The Friday Society
In 1900, three assistants in London have a chance meeting at a ball and stumble upon a murdered man. Thus begins THE FRIDAY SOCIETY, a thrilling novel full of action, suspense, girl-power, and romance. The three young women aren’t your average heroes. In place of superpowers, they have weapons and in place of tights, they have corsets. However, they do have the bravery to face danger headfirst.
"The girls’ relationships with each other are what make the book great. They rely on each other in dangerous moments, and despite their different personalities (and language barriers,) they somehow manage to create a strong bond and become friends."
Author Adrienne Kress manages to wonderfully intertwine the lives of the three very different young women. Cora, the levelheaded, intelligent lab assistant, is trying to fend off her feelings for Andrew, her boss’ new assistant. Nellie, the beautiful Magician’s assistant, has a lot to think about with a dead body in her living room. Then there’s Michiko, the stoic combat instruction assistant who is looking for a mystery figure she fought in the middle of the night.
By switching from one girl’s perspective to the other, Kress gives a glimpse into each girl’s thoughts and into their weaknesses. While it’s important that Kress has given us such strong female characters, it’s even more necessary to show the reader that they do have their faults. Michiko is frustrated with her inability to quickly pick up on English. She also desires to be a samurai but does not believe she is worthy of the title. Nellie may have great looks and confidence, but even she reaches her limit after a particularly dangerous situation and finally admits her fear. Cora, who relies on her head, realizes that she as well is vulnerable to what the heart wants.
Interestingly, Kress also touches on the flaws in London in the 1900s. While the girls all have tough and confident personalities, they realize that women are still viewed as inferior to men. Men view them as these beautiful, but weak, members of society, meant to be seen and not heard. Kress also brings up the topic of class and the rich looking down on the poor, particularly with Andrew and his friends’ views on them as second-class.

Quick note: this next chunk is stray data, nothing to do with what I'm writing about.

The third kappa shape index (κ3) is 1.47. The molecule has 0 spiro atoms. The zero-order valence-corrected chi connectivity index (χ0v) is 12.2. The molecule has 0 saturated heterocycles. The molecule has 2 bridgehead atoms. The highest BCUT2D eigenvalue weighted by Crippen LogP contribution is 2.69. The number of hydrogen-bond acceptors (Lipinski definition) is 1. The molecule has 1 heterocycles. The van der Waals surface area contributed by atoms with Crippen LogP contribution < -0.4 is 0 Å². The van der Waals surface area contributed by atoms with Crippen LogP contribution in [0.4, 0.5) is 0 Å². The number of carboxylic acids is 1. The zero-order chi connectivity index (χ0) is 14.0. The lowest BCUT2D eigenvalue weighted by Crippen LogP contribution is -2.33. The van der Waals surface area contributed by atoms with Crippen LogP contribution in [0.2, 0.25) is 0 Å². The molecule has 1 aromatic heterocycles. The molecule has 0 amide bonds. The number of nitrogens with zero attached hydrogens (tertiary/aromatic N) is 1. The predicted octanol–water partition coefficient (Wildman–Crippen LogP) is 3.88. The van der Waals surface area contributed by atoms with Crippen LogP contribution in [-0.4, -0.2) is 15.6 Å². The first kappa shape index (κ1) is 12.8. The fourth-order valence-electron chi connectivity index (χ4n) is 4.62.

The characters are the heart of this novel, but the fast-paced murder mystery, with its twists and turns, makes this a novel you’re unable to put down. Keeping track of the different characters, mysteries and murders can get taxing: There are several villains to contend with, and at times, it is necessary to flip back to previous chapters. However, the pieces of the mystery eventually fall into place in a fantastic, yet unexpected, manner.
Kress also tries to tangle together so many relationships. Cora’s relationship with the new lab assistant is key to the story, but Kress also hints at her interest in the Magician; a story line is never fully developed. It is refreshing, though, that not all of the girls’ exterior relationships are romantic. Michiko’s relationship with Hiyao, an old samurai’s assistant, is heartwarming. She comes to love him as a brother and realizes just how protective she is of him.
The girls’ relationships with each other are what make the book great. They rely on each other in dangerous moments, and despite their different personalities (and language barriers,) they somehow manage to create a strong bond and become friends. Even Michiko, who has always believed she must fight alone, finally realizes, “I am not samurai. I am Michiko. I am part of team.”
Reviewed by Borana Greku on December 20, 2012